Spring is a framework that helps you to “wire” different components together. It is most useful in cases where you have a lot of components and you might decide to combine them in different ways, or wish to make it easy to swap out one component for another depending on different settings or environments.
This is what I’ve always understood “dependency injection” to be.
I would suggest a different definition:
“Design your objects so that they rely on an outside force to supply them with what they need, with the expectation that these dependencies are always injected before anybody asks them to start doing their usual jobs.”
Compare that against: “Each object is responsible for going out and finding everything and everybody it needs as it starts up.”
it looks like it necessitates a whole bunch of XML configuration
Well, most of the XML (or annotation-based) stuff is telling Spring stuff like:
- When someone asks for “HammerStore”, I want you to create an instance of
example.HammerStoreand return it. Cache the instance for next time, since there only needs to be one store.
- When someone asks for “SomeHammer”, I want you to ask yourself for a “HammerStore”, and return the result of the store’s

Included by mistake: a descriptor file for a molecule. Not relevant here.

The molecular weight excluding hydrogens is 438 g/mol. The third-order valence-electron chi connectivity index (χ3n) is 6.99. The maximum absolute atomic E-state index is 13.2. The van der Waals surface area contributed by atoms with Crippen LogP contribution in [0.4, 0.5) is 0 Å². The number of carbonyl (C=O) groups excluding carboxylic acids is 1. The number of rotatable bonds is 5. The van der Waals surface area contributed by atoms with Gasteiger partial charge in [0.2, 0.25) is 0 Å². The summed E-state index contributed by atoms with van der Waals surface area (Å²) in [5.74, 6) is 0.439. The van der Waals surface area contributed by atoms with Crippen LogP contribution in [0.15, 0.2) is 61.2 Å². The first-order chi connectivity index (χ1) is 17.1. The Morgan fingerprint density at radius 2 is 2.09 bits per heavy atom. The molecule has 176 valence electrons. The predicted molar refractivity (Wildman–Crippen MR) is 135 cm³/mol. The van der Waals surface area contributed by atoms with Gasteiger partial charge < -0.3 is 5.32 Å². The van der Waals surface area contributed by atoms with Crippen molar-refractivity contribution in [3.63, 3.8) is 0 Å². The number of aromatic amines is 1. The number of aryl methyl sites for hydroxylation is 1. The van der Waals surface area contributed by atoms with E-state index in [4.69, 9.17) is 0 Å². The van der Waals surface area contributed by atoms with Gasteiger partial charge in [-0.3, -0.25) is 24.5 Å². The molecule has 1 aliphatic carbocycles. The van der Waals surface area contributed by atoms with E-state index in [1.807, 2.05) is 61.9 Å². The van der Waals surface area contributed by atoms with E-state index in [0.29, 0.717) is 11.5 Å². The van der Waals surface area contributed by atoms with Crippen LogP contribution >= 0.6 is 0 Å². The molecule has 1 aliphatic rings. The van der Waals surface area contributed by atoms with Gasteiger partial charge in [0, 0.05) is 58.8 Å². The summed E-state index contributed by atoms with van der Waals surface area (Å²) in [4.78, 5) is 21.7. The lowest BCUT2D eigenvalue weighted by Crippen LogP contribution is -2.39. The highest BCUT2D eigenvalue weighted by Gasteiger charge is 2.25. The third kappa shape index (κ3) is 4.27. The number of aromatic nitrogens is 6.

makeHammer()method. Do not cache this result.
- When someone asks for “SomeWrench”, I want you to create an instance of
example.WrenchImpl, Use the configuration setting
guageAmountand put it into the instance’s
setWrenchSize()property. Do not cache the result.
- When someone asks for “LocalPlumber”, I want to you create an instance of
example.PlumberImpl. Put the string “Pedro” into its
setName()method, put a “SomeHammer” into its
setHammer()method, and put a “SomeWrench” into its
setWrench()method. Return the result, and cache the result for later since we only need one plumber.
In this way, Spring lets your connect components, label them, control their lifecycles/caching, and alter behavior based on configuration.
To facilitate [testing] I typically make (at least) two versions of a method : one that uses instance variables, and one that only uses variables that are passed in to the method.
That sounds like a lot of overhead for not a lot of benefit for me. Instead, make your instance variables have
protected or package visibility, and locate the unit tests inside the same
com.mycompany.whatever package. That way you can inspect and change the instance variables whenever you want during testing.